However, if you’re unable to de-escalate a situation, it is important to know how to handle an unavoidable confrontation the doesn’t require a gun. In other words, sometimes you need “something between a harsh word and a gun,” as Chuck Haggard of Agile Training & Consulting says. There are multiple options available, but pepper spray, also known as OC spray, is perhaps the most widely available and effective. Pepper spray isn’t terribly complicated, but a short seminar can be a good use of your time to learn exactly how and why it works, when it’s most appropriate, and how to use it properly so that you aren’t scrambling in the middle of a confrontation. While pepper spray is an effective option, be sure to check out this article on self-defense “tools” to avoid.

If for some reason you are unable to access you gun, hand-to-hand fighting may be your last resort in handling a dangerous situation. Grappling and wrestling-type skills in particular can be a useful part of a comprehensive self-defense plan. However, these techniques can take a significant amount of time and dedication to learn. There are one-day and weekend seminars that will cover physical skills relating to guns in close-up confrontations (such as ShivWorks), but you might find that committing to even six months of regular Brazilian jiu-jitsu classes will be more effective in the long run, even if you decide that long-term training isn’t for you. Even a sport or competition oriented program will teach you new ways to move your body and defend yourself that are far more practical than what you see in the movies.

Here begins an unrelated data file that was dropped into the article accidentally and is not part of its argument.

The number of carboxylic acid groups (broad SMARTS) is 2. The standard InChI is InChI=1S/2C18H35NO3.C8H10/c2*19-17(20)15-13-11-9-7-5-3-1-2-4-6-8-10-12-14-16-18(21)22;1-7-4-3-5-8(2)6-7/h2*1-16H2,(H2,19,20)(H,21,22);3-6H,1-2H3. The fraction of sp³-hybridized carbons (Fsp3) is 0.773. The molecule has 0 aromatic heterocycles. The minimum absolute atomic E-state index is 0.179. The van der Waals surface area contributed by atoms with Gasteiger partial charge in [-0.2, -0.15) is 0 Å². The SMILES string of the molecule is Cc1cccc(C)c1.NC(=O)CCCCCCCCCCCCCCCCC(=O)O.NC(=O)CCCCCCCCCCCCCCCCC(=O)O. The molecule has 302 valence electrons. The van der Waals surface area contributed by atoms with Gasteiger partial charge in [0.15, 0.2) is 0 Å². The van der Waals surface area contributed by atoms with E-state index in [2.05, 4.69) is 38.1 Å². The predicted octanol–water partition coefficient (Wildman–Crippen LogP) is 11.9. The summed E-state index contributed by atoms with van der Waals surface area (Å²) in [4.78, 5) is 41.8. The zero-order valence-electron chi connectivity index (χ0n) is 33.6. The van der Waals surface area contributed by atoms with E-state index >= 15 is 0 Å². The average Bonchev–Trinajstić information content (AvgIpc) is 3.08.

Although a large part of self-defense is reacting to danger and physical altercations, your journey would be remiss if it didn’t include medical training. You don’t need to become an EMT or haul around a giant kit of supplies (read We Are Our Own First Responders), but knowing the basics of how to stop traumatic bleeding and treat other common health crises is just as likely to save your life as knowing how and when to shoot an attacker. Stop the Bleed seminars are taught all over the country, often for free or at a very low cost, and aren’t contingent on having medical experience. You can also benefit from standard First Aid/CPR classes, such as those offered through the American Red Cross, or opt for more comprehensive classes geared towards concealed carriers such as those offered by Lone Star Medics or Dark Angel Medical.

It seems like a lot, I know. You thought that carrying your gun was just about taking the state-mandated class, getting a permit and moving on with life. And you can certainly do that. But by carrying a gun, you are taking on a huge responsibility. You have the potential to take a life, and that kind of power deserves an investment of time, energy and money to do it lawfully and effectively.

About the Author: Annette Evans is the Beauty Behind the Blast and founder of "On Her Own," a project for women navigating the world solo. When not studying shooting and self-defense, she is a competitive shooter who goes to the gym too much. Annette is also an NRA- and Rangemaster-certified firearms instructor, author of “The Dry Fire Primer,” and a commercial attorney in her spare time. Her cat's name is Tuna.